Perhaps the most intriguing finding is that even for those muscles with normal corticomotor conduction and cortical topography, the muscles could only be liminally activated under voluntary control, even when participants were asked to do a maximal effort. The underlying cause of this functional paralysis is not certain and may perhaps involve a learned disuse. If so, the present results increase confidence that clinically meaningful improvement in function might be achieved with a suitable rehabilitation program. The objective data of corticomotor conduction, such as provided by TMS, may also increase the likelihood of success, if communicated to participants.

In conclusion, in our cSCI group, targeting a forearm muscle with MP=1/5, corticomotor conduction and cortical topography were appreciably normal despite only liminal activation with voluntary effort. This suggests that muscles with these characteristics may benefit from a targeted rehabilitation program even in the chronic phase after SCI. In the absence of TMS, our data suggests that further rehabilitation of muscles with a MP of 1/5 might be indicated. Demonstration of a good cortical-motor connection by TMS may be a fillip to people struggling with recovery of weakly activated muscles after SCI.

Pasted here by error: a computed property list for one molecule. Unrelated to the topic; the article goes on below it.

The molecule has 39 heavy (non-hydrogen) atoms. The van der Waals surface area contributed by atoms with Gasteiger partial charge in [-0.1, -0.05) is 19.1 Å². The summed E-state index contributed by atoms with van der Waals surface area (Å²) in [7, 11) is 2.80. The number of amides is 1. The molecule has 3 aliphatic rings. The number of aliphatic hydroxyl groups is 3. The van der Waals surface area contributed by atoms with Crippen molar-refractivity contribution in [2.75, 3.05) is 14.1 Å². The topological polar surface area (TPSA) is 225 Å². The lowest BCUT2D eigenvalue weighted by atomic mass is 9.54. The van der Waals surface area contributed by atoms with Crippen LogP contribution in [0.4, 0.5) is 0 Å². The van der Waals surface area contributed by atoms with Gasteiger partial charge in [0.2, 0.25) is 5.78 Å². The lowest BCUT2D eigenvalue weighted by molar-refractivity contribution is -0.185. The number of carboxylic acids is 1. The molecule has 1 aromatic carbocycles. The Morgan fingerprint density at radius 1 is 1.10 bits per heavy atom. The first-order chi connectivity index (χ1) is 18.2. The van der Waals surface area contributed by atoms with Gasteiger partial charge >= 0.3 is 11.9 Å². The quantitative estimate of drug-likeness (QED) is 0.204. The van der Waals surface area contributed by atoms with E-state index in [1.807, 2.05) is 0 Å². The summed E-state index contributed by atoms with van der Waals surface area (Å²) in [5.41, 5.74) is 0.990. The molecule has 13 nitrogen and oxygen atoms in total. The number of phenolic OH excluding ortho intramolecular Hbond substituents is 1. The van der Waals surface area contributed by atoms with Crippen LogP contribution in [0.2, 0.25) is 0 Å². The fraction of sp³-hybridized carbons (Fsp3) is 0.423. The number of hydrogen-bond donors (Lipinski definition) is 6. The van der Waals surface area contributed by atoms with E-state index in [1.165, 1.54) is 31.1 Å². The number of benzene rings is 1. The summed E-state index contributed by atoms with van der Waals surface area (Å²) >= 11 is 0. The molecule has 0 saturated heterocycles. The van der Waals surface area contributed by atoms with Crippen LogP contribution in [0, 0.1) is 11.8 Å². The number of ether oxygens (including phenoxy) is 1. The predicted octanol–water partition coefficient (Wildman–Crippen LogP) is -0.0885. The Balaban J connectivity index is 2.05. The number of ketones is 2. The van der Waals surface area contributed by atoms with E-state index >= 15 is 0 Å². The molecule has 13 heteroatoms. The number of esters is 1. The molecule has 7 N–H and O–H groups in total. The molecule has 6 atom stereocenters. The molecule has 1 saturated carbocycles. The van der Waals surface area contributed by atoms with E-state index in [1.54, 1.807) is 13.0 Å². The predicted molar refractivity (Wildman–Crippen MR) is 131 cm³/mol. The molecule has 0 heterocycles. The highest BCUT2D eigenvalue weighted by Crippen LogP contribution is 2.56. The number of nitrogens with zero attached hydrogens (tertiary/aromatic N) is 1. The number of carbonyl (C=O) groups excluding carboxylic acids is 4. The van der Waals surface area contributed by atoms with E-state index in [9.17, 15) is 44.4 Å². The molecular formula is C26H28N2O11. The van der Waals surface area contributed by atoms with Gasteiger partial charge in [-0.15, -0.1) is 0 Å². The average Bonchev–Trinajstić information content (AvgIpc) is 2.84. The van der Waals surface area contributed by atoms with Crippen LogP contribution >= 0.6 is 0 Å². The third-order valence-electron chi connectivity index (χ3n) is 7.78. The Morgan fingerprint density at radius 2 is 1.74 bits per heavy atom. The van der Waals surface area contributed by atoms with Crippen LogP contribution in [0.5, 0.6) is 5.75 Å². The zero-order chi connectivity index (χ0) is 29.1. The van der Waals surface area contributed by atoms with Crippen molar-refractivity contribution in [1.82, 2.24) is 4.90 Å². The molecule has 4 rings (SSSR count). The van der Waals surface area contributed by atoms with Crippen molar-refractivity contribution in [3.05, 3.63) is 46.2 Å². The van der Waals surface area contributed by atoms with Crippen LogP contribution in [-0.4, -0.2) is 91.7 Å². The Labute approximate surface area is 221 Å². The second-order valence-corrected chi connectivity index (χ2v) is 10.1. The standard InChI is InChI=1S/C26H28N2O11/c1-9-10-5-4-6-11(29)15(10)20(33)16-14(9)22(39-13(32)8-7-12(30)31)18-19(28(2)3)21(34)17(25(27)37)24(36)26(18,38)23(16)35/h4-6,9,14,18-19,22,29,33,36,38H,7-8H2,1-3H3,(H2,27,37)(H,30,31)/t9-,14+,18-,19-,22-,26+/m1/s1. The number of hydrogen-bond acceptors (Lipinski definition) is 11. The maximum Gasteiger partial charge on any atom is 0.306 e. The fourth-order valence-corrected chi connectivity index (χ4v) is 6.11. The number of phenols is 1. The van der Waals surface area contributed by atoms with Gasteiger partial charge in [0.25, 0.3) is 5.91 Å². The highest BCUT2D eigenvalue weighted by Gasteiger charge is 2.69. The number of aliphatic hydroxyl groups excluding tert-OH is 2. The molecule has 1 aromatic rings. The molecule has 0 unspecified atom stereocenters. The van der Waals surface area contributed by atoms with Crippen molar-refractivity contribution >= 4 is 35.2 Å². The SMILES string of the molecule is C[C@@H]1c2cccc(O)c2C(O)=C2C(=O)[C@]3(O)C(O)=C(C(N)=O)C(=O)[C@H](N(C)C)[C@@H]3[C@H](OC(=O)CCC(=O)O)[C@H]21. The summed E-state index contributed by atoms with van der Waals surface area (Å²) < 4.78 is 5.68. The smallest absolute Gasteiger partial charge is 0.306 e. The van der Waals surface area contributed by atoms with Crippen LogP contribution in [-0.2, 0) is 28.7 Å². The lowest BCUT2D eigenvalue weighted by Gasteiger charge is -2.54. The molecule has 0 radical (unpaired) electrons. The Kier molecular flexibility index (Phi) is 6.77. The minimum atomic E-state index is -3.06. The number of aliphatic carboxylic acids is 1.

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Correspondence to M Cortes.

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Cortes, M., Thickbroom, G., Elder, J. et al. The corticomotor projection to liminally-contractable forearm muscles in chronic spinal cord injury: a transcranial magnetic stimulation study. Spinal Cord 55, 362–366 (2017).